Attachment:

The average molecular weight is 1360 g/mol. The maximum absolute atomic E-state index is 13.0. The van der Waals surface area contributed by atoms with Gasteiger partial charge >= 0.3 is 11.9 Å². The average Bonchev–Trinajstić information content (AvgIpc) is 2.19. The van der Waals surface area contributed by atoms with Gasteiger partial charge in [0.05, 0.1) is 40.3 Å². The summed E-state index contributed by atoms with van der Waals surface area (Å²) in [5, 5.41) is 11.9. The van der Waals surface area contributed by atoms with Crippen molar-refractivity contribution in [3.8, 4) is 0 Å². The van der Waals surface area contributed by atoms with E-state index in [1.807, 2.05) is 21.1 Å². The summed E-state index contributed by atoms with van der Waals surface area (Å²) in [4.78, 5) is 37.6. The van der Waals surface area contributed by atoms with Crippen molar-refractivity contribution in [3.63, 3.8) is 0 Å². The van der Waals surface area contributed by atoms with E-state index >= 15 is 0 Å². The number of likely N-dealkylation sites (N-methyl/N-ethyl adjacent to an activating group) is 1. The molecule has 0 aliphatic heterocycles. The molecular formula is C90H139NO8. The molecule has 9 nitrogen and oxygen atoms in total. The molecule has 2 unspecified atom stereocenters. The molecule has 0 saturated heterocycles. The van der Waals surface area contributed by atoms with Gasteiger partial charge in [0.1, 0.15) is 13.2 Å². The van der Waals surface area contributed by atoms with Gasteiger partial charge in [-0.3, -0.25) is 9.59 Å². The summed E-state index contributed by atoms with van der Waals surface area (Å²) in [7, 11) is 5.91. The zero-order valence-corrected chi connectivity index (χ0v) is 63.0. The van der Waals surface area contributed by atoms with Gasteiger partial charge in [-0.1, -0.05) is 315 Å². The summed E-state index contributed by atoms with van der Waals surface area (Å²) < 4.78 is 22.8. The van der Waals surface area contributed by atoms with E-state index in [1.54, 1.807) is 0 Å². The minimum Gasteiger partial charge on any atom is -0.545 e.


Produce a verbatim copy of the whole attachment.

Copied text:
The average molecular weight is 1360 g/mol. The maximum absolute atomic E-state index is 13.0. The van der Waals surface area contributed by atoms with Gasteiger partial charge >= 0.3 is 11.9 Å². The average Bonchev–Trinajstić information content (AvgIpc) is 2.19. The van der Waals surface area contributed by atoms with Gasteiger partial charge in [0.05, 0.1) is 40.3 Å². The summed E-state index contributed by atoms with van der Waals surface area (Å²) in [5, 5.41) is 11.9. The van der Waals surface area contributed by atoms with Crippen molar-refractivity contribution in [3.8, 4) is 0 Å². The van der Waals surface area contributed by atoms with E-state index in [1.807, 2.05) is 21.1 Å². The summed E-state index contributed by atoms with van der Waals surface area (Å²) in [4.78, 5) is 37.6. The van der Waals surface area contributed by atoms with Crippen molar-refractivity contribution in [3.63, 3.8) is 0 Å². The van der Waals surface area contributed by atoms with E-state index >= 15 is 0 Å². The number of likely N-dealkylation sites (N-methyl/N-ethyl adjacent to an activating group) is 1. The molecule has 0 aliphatic heterocycles. The molecular formula is C90H139NO8. The molecule has 9 nitrogen and oxygen atoms in total. The molecule has 2 unspecified atom stereocenters. The molecule has 0 saturated heterocycles. The van der Waals surface area contributed by atoms with Gasteiger partial charge in [0.1, 0.15) is 13.2 Å². The van der Waals surface area contributed by atoms with Gasteiger partial charge in [-0.3, -0.25) is 9.59 Å². The summed E-state index contributed by atoms with van der Waals surface area (Å²) in [7, 11) is 5.91. The zero-order valence-corrected chi connectivity index (χ0v) is 63.0. The van der Waals surface area contributed by atoms with Gasteiger partial charge in [-0.1, -0.05) is 315 Å². The summed E-state index contributed by atoms with van der Waals surface area (Å²) < 4.78 is 22.8. The van der Waals surface area contributed by atoms with E-state index in [1.54, 1.807) is 0 Å². The minimum Gasteiger partial charge on any atom is -0.545 e.